Jurit partner gives evidence to Justice Committee investigating probate delays

Jo Summers TEP, partner in the private wealth & tax team at law firm Jurit LLP, has given oral evidence to the Justice Committee examining the impact of probate delays.

The inquiry, launched in November 2023, is exploring the impact of the delays and whether the Ministry of Justice’s statements that the Probate Registry service has improved, reflect the experience of practitioners and the public.

At its first session in March, the Committee examined the significant impact across the charitable sector, in particular organisations reliant on funding from gifts in wills.

However, there are wider concerns about how effectively beneficiaries, executors and the bereaved are supported throughout the process.

The inquiry has now taken evidence from Jurit probate practitioner, partner Jo Summers, on capacity, resources and delays across the probate service and the impact of digitisation and centralisation, including the effectiveness of the online probate portal.

According to Summers, who was on the Law Society’s Wills & Equity Committee for 10 years until 2023, and is a regular spokesperson on behalf of STEP about the issue, some families are waiting for up to nine months for probate to be granted.

It is a problem which has garnered a great deal of media attention with the likes BBC Radio London and BBC Radio 4’s Money Box and You and Yours programmes all covering it in recent months, with insights from Summers on some of the reasons behind the delays, as well as what people can do to mitigate them. Commenting on BBC Radio 4, she explained:

“The centralisation of the probate registry, a move to digitalisation of services and the spike in excess deaths caused by COVID-19, created a perfect storm for the probate service.”

According to the latest data published by HM Courts & Tribunals Service (HMCTS), the average waiting time for probate applications decreased slightly from 13.8 to 13.7 weeks, in February. However, Summers added:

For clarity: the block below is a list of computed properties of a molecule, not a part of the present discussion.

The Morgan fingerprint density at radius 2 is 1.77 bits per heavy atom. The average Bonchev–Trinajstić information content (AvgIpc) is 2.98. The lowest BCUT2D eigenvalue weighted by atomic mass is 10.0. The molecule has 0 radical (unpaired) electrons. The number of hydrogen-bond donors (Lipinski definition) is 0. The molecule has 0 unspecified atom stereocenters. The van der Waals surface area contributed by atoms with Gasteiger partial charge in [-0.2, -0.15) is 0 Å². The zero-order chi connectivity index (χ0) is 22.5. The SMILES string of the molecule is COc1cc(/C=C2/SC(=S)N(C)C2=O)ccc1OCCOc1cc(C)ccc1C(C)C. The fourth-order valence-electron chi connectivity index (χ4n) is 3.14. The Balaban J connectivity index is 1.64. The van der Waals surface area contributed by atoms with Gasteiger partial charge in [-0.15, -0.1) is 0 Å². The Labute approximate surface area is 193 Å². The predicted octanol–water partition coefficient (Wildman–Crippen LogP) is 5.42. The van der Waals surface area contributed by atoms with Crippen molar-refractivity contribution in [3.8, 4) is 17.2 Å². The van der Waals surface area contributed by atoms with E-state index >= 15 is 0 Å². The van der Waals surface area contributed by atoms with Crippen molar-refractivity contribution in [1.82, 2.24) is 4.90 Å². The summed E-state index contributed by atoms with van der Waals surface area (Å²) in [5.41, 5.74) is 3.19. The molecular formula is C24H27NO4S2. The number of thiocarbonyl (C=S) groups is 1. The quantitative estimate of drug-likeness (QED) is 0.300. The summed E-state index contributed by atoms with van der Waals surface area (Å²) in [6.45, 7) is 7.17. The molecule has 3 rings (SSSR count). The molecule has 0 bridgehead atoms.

“Whilst official figures show that waiting times for probate have decreased ever so slightly, the waiting time for paper applications has actually gone up to 22.5 weeks. So, unless you are submitting applications online, which can take around eight weeks to be processed, according to the latest data, you can still expect significant delays.”

During the panel Justice Committee discussion, which took place at Portcullis House, London, committee members asked questions about how the application process works and its interaction with other processes, such as paying inheritance tax.

They considered suggested improvements and mitigations, as presented by Jo Summers of Jurit, together with Stuart Simpson, of Equiniti. Speaking after giving evidence, Summers concluded:

“We would like to see more personnel recruited into the Probate Registry and more senior personnel too, who are experienced and able to make decisions on more complex cases, as well as more involvement with professional bodies like STEP on what is needed.”

The Committee will report back on their findings in due course. In the meantime, the meeting can be watched for further information on Parliamentlive.tv.

Read more stories

Join over 6,000 wills and probate practitioners – Check back daily for all the latest news, views, insights and best practice and sign up to our e-newsletter to receive our weekly round up every Friday morning. 

You’ll receive the latest updates, analysis, and best practice straight to your inbox.